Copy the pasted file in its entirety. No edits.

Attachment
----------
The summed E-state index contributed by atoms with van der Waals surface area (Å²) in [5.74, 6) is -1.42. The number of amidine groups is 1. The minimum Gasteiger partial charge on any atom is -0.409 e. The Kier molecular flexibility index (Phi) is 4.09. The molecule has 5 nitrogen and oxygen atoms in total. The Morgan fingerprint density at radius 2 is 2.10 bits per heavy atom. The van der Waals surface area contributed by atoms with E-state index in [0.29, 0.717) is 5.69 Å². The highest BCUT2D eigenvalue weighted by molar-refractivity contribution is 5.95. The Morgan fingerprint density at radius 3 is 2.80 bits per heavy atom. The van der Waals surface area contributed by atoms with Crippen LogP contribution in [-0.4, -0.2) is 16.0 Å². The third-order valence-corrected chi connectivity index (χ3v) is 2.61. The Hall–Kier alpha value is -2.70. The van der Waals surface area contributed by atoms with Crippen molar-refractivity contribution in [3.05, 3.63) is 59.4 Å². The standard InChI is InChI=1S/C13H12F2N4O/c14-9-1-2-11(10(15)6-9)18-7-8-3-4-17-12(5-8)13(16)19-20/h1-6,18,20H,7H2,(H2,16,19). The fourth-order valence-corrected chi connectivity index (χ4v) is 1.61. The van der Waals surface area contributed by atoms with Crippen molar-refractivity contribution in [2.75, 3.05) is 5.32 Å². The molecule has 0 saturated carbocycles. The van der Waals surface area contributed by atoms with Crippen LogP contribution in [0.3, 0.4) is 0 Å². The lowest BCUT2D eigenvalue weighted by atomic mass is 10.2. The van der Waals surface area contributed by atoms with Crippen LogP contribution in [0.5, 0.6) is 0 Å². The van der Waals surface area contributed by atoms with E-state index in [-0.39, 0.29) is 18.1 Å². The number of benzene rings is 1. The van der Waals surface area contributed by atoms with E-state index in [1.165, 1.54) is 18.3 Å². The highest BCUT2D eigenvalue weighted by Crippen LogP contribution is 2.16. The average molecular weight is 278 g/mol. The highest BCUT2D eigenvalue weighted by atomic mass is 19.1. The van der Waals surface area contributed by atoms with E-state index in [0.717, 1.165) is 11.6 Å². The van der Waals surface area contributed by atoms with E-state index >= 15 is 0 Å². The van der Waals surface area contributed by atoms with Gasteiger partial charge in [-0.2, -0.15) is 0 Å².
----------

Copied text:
The summed E-state index contributed by atoms with van der Waals surface area (Å²) in [5.74, 6) is -1.42. The number of amidine groups is 1. The minimum Gasteiger partial charge on any atom is -0.409 e. The Kier molecular flexibility index (Phi) is 4.09. The molecule has 5 nitrogen and oxygen atoms in total. The Morgan fingerprint density at radius 2 is 2.10 bits per heavy atom. The van der Waals surface area contributed by atoms with E-state index in [0.29, 0.717) is 5.69 Å². The highest BCUT2D eigenvalue weighted by molar-refractivity contribution is 5.95. The Morgan fingerprint density at radius 3 is 2.80 bits per heavy atom. The van der Waals surface area contributed by atoms with Crippen LogP contribution in [-0.4, -0.2) is 16.0 Å². The third-order valence-corrected chi connectivity index (χ3v) is 2.61. The Hall–Kier alpha value is -2.70. The van der Waals surface area contributed by atoms with Crippen molar-refractivity contribution in [3.05, 3.63) is 59.4 Å². The standard InChI is InChI=1S/C13H12F2N4O/c14-9-1-2-11(10(15)6-9)18-7-8-3-4-17-12(5-8)13(16)19-20/h1-6,18,20H,7H2,(H2,16,19). The fourth-order valence-corrected chi connectivity index (χ4v) is 1.61. The van der Waals surface area contributed by atoms with Crippen molar-refractivity contribution in [2.75, 3.05) is 5.32 Å². The molecule has 0 saturated carbocycles. The van der Waals surface area contributed by atoms with Crippen LogP contribution in [0.3, 0.4) is 0 Å². The lowest BCUT2D eigenvalue weighted by atomic mass is 10.2. The van der Waals surface area contributed by atoms with Crippen LogP contribution in [0.5, 0.6) is 0 Å². The van der Waals surface area contributed by atoms with E-state index in [-0.39, 0.29) is 18.1 Å². The number of benzene rings is 1. The van der Waals surface area contributed by atoms with E-state index in [1.165, 1.54) is 18.3 Å². The highest BCUT2D eigenvalue weighted by Crippen LogP contribution is 2.16. The average molecular weight is 278 g/mol. The highest BCUT2D eigenvalue weighted by atomic mass is 19.1. The van der Waals surface area contributed by atoms with E-state index in [0.717, 1.165) is 11.6 Å². The van der Waals surface area contributed by atoms with E-state index >= 15 is 0 Å². The van der Waals surface area contributed by atoms with Gasteiger partial charge in [-0.2, -0.15) is 0 Å².